Embracing the Provinces: Society and Material Culture of the Roman Frontier Regions [Hardback]

Tatiana Ivleva (Editor); Jasper de Bruin (Editor); Mark Driessen (Editor)

Regular Price: £48.00

Special Price: £36.00

OR
ISBN: 9781789250152 | Published by: Oxbow Books | Year of Publication: 2018 | Language: English 226p, H280 x W216 (mm)




Embracing the Provinces

Details

Embracing the Provinces is a collection of essays focused on people and their daily lives living in the Roman provinces, c. 27 BC-AD 476. The main aim is to showcase the vibrancy of Roman provincial studies and suggest new directions, or new emphasis, for future investigation of Roman provincial world. It capitalizes on a wealth of data made available in recent decades to provide a holistic view on life in the Roman provinces by analysing various aspects of daily routine in the frontier regions, such as eating, dressing, and interacting. The contributors, who are acknowledged experts in their fields, make use of innovative interpretations and modern approaches to address current issues in the study of the provinces and frontiers of the Roman Empire. Twenty-one essays are cohesively structured around five themes, encompassing studies on the female and juvenile presence on Roman military sites, Roman provincial cooking, and Roman cavalry and horse equipment. For the first time in the Roman provincial scholarship the volume has a special section on the subject of Roman leather, providing a much-needed overview of the current stance of work. A few papers deal also with experimental archaeology. The essays reflect a wide geographical and chronological range, while retaining thematic consistency, and will be of great interest to those working in Roman archaeology and provincial studies.

Table of Contents

Acknowledgements
Abbreviations
Contributors
Carol van Driel-Murray: an appreciation
David J. Breeze
 
PART 1: IT’S A MAN’S WORLD
1. Two pieces of cavalry helmet from the province of Gelderland
Annelies Koster
2. “If you go down to the woods today…” A rare item of Roman horse gear from the Dutch–German border
Clive Bridger with a contribution by Frank Willer
3. Ethnic identity and archaeology: Case studies from the “national numeri” of imperial Rome’s armies
Ian Haynes
4. Transfers between units in the Roman army
David J. Breeze
 
PART 2: GENDER MATTERS
5. Ghost train: the (almost) invisible dependants of the Roman garrison at Dura-Europos, Syria
Simon James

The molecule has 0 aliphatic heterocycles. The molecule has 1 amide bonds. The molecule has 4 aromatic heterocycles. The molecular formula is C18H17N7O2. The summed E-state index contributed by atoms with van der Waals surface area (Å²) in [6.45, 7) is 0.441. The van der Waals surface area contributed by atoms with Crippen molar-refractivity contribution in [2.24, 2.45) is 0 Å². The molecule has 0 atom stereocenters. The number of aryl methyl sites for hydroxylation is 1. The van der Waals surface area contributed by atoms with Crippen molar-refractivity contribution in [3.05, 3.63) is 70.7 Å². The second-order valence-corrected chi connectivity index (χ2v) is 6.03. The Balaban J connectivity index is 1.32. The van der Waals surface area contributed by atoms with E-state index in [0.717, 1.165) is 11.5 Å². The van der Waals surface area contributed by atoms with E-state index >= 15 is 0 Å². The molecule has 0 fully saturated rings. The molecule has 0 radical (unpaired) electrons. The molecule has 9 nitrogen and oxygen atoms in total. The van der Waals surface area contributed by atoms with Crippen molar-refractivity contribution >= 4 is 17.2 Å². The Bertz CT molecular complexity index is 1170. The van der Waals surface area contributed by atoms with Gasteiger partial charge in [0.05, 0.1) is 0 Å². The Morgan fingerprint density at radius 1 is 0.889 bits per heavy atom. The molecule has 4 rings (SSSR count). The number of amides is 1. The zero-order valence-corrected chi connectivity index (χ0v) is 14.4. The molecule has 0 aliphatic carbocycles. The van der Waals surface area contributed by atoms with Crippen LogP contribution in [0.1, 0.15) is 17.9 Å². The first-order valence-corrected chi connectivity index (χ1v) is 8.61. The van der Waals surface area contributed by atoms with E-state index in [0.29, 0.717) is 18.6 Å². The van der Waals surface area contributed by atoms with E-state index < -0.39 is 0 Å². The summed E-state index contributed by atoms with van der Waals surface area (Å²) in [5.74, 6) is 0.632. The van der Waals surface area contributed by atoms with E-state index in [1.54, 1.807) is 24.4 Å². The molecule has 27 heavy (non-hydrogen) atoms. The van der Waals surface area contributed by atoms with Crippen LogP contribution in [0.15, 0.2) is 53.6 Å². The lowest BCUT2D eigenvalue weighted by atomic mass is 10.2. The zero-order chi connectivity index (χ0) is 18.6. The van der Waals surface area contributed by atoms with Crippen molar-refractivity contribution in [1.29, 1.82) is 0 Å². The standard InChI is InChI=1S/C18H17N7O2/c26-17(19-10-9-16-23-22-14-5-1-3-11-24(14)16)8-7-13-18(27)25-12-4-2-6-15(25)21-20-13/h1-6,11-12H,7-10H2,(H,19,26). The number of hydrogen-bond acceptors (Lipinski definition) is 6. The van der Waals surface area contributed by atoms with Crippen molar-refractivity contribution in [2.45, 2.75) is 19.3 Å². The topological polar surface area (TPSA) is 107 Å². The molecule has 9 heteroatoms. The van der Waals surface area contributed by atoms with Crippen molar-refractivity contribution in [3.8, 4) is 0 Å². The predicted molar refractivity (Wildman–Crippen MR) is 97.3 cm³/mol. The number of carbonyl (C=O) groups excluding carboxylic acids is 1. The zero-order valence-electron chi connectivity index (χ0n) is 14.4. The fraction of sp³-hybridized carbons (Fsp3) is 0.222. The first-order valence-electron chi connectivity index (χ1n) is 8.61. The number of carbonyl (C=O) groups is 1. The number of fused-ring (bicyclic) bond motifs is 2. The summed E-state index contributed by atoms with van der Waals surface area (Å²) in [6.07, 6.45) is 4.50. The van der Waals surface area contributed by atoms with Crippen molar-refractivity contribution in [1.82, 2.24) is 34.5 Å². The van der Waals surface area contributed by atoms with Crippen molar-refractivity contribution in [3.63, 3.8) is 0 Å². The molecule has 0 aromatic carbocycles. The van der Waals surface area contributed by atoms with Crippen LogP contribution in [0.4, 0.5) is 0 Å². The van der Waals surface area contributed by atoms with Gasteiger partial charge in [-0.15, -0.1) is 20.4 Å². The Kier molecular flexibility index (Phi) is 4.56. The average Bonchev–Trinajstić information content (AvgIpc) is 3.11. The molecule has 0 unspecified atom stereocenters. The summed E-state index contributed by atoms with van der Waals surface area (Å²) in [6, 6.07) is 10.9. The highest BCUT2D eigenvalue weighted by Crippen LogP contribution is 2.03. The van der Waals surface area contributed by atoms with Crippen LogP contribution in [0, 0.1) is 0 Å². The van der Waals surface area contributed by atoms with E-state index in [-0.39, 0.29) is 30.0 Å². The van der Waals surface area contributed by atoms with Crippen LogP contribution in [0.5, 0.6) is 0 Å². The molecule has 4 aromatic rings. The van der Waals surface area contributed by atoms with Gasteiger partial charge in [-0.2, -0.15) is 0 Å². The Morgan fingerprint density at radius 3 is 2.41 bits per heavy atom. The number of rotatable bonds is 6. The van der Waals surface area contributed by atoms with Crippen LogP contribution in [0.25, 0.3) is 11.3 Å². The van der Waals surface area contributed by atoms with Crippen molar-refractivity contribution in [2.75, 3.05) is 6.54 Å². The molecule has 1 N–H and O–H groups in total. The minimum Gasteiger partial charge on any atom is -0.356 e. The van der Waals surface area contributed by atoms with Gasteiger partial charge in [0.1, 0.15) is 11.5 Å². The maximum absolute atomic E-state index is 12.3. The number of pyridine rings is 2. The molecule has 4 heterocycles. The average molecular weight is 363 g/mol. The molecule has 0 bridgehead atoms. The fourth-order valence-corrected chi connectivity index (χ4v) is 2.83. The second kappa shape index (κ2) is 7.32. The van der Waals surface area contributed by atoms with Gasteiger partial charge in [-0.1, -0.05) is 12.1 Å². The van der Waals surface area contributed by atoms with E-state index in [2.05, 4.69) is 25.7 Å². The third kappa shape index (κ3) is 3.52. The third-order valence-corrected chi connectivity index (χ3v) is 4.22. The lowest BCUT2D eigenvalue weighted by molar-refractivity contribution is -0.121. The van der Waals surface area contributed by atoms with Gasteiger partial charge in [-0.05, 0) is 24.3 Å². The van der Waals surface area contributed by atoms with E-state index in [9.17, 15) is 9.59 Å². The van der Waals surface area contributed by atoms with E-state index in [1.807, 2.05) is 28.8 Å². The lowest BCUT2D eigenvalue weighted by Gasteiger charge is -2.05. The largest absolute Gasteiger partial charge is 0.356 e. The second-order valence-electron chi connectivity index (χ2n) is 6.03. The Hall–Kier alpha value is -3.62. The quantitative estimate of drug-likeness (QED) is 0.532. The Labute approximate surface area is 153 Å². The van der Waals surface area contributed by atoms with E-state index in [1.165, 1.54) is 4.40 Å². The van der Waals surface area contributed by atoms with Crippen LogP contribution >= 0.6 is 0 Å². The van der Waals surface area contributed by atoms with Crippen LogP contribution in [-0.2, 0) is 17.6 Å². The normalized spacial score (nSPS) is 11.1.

6. Farming the frontier? Mixed occupants and occupations at a Roman outpost in the Rhine delta, c. AD 180–230
Erik P. Graafstal
7. Tracing women in Roman numismatics
Fleur Kemmers
8. Multi-functionality of a Romano-British glass bangle: Between theory and practice
Tatiana Ivleva
9. A Germanic woman’s hairpin from the Roman Naval Fleet Base Velsen I (NL): A story of lost and found again
Michael Erdrich
10. Veiling in Pannonia
Ursula Rothe
 
PART 3: WHAT’S COOKING? MILITARY AND CIVILIAN FOODSTUFF
11. Meals and the Roman military
Penelope M. Allison
12. Food for soldiers: Farm deliveries from Germania inferior in the second and third centuries AD
Laura I. Kooistra
13. Nice Meating: The canabae legionis livestock market at Nijmegen revisited
Mark Driessen
14. Cauldrons and feasting in Oppidum Batavorum on the eve of the Batavian Revolt
Harry van Enckevort
 
PART 4: A LONG WALK FROM ROME: THE LEATHERWORK AT THE EMPIRE’S EDGES
15. Footwear and fashion on the fringe: stamps and decoration on leather and shoes from Vindolanda (1993–2016)
Elizabeth M. Greene
16. The shoe is on the other foot? The introduction of footwear as an example for changes in the rural community of the Cananefates
Jasper de Bruin
17. Another piece in the jigsaw: the leather from a Roman well at Tollgate Farm, Staffordshire, UK
Quita Mould
 
PART 5: FILLING THE GAPS: INVESTIGATING THE UNEXPLORED AREAS IN PROVINCIAL STUDIES
18. “Putting some fl esh on the bones”: Bringing Roman London to life
Jenny Hall
19. Pillow talk
Lindsay Allason-Jones
20. Stylising the functional: Wooden hair combs from Vindolanda
Barbara Birley
A bibliography of the works of Carol van Driel-Murray

Product Tags

Use spaces to separate tags. Use single quotes (') for phrases.